Social Media for Disaster Awareness and Management

Social Media for Disaster Awareness and Management

Akhila Manne (Institute of Aeronautical Engineering, India) and Madhu Bala Myneni (Institute of Aeronautical Engineering, India)
Copyright: © 2019 |Pages: 35
DOI: 10.4018/978-1-5225-5291-8.ch005
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Social media has redefined crisis management in the recent years. Extraction of situation awareness information from social media sites such as Twitter, Facebook, Instagram, etc. is a non-trivial task once the required framework is established. Unfortunately, most public safety authorities are still suspicious of using social media in engaging and disseminating information. This chapter reports on how social media can be effectively used in the field of emergency management along with the opportunities and challenges put forth. The chapter starts with a discussion on the functions of social media and its trustworthiness. It provides a description of the framework for disaster management system and the methodology to be adopted. The methodology consists of volunteer classification, methods of data collection, challenges faced, event detection, and data characterization with currently available disaster management tools. The chapter concludes with the division between practice and research and moves toward envisioning how social media may be used as a resource in emergency management.
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Natural or man-made disasters (e.g., earthquakes, hurricanes, tsunamis and genocide) and crisis phenomena or accidental hazards (e.g., terrorist bombings, chemical spills) have severe impact on the safety of a community. They require a well-coordinated response among a variety of people and organizations. For speeding up the disaster/crisis management process, focus of many crisis organizations shifted to leveraging the power of social media network in collection and dissemination of information on disastrous events which in turn kindled the interest of many researchers (Ngamassi et al., 2010; Maitland, et. al., 2007, 2009; Maldonado, et. al 2009; and Tapia et. al 2011). The role of social media in disaster awareness, rescue and recovery operations is prominent in the 2015 Chennai floods (India), 2011 Thai floods (Thailand), Indonesian Tsunami (Indonesia), 2011 Tohoku earthquake (Japan), 2010 Mount Merapi Eruption (Java), 2010 Yushu (China) and Haiti Earthquake (Haiti), 2008 Wenchuan earthquake (China), 2007 Southern California Wildfire (U.S.A), 2005 Hurricane Katrina (U.S.A) etc. Social media, citizens who use social media can offer potential firsthand information during any crisis and participate in the disaster response and recovery efforts even when remotely located from physical disaster sites. Crowd sourcing of data during a disaster can aid in the task of decision making.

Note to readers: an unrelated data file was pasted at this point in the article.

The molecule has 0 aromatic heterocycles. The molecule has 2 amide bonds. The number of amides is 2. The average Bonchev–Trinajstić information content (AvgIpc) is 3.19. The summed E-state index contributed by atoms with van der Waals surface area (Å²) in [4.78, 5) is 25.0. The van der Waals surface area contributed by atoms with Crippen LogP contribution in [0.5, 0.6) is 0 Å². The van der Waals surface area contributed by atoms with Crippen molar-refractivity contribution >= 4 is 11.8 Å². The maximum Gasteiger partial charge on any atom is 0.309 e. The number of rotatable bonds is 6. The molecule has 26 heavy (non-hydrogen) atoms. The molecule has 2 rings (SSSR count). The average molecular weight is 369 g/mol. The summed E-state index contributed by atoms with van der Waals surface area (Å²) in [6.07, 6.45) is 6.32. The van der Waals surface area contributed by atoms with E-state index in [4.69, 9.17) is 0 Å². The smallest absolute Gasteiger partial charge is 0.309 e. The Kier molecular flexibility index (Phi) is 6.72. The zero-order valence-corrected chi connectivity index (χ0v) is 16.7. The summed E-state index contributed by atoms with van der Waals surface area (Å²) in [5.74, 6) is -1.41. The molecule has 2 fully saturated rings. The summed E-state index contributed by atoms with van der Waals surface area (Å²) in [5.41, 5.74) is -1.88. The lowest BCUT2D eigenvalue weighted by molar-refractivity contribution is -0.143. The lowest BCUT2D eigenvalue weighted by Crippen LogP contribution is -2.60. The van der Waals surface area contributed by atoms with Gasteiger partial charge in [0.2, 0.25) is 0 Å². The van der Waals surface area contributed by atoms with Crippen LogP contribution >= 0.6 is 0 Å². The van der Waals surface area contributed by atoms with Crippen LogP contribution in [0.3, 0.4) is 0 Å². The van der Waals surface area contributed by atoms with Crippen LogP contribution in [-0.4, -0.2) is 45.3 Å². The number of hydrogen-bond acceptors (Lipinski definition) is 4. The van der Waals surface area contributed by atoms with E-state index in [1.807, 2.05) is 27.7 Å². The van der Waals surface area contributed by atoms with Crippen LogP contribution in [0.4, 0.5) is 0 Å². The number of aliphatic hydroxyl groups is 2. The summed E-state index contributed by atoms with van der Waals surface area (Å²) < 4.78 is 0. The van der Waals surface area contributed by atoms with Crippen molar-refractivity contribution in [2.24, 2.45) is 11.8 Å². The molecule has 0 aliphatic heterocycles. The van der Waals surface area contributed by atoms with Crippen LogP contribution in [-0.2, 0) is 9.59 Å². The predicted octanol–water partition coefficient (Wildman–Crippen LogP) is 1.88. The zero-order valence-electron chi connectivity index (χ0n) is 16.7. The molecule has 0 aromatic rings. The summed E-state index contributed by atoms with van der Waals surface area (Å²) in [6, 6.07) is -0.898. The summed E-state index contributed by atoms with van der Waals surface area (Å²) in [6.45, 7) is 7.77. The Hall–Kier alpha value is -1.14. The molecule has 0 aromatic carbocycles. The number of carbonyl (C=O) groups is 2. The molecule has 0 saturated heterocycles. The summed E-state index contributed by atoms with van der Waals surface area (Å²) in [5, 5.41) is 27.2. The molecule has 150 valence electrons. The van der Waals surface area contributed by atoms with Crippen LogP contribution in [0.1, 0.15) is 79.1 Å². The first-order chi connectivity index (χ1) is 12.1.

Exchange of information by the users online on social media is through conversation, interaction and re-exchange of user generated content (Kavanaugh et al., 2011; Huang et al., 2010; Abbasiet al., 2010). The real-time sharing of opinions, news and discussions on various topics is enabled on social media which form information artifacts in the online environment. This information is not available on other information channels like mass media, official and unofficial sources except on social media during emergencies and disaster situations. Therefore, it can be used to mobilize and organize communities to achieve various objectives and update them with the most up-to-date information. Such intimacy with the community in these situations can provide comfort, support and aid to potentially distraught individuals and populations (Taylor et al., 2012).

Wide use of cell phones enabled with information sharing sites such as Facebook, Flickr, Twitter, and high-speed internet provides the required technological basis for universal collection, sharing and dissemination of information (Jansen et al., 2009). Per Internet and Mobile Association of India (IAMAI) and IMRB International, in 2015(Dec), India almost has the world’s second largest Internet user base overtaking the US after China. This increased by 49% compared to the previous year. The report also says that 1 out of every 5 Indians is on the internet and 1 out of every 6 Indians accesses the internet through mobile phones. The creation and distribution of information through social media surpassed the capacity of the mass media and public authorities.

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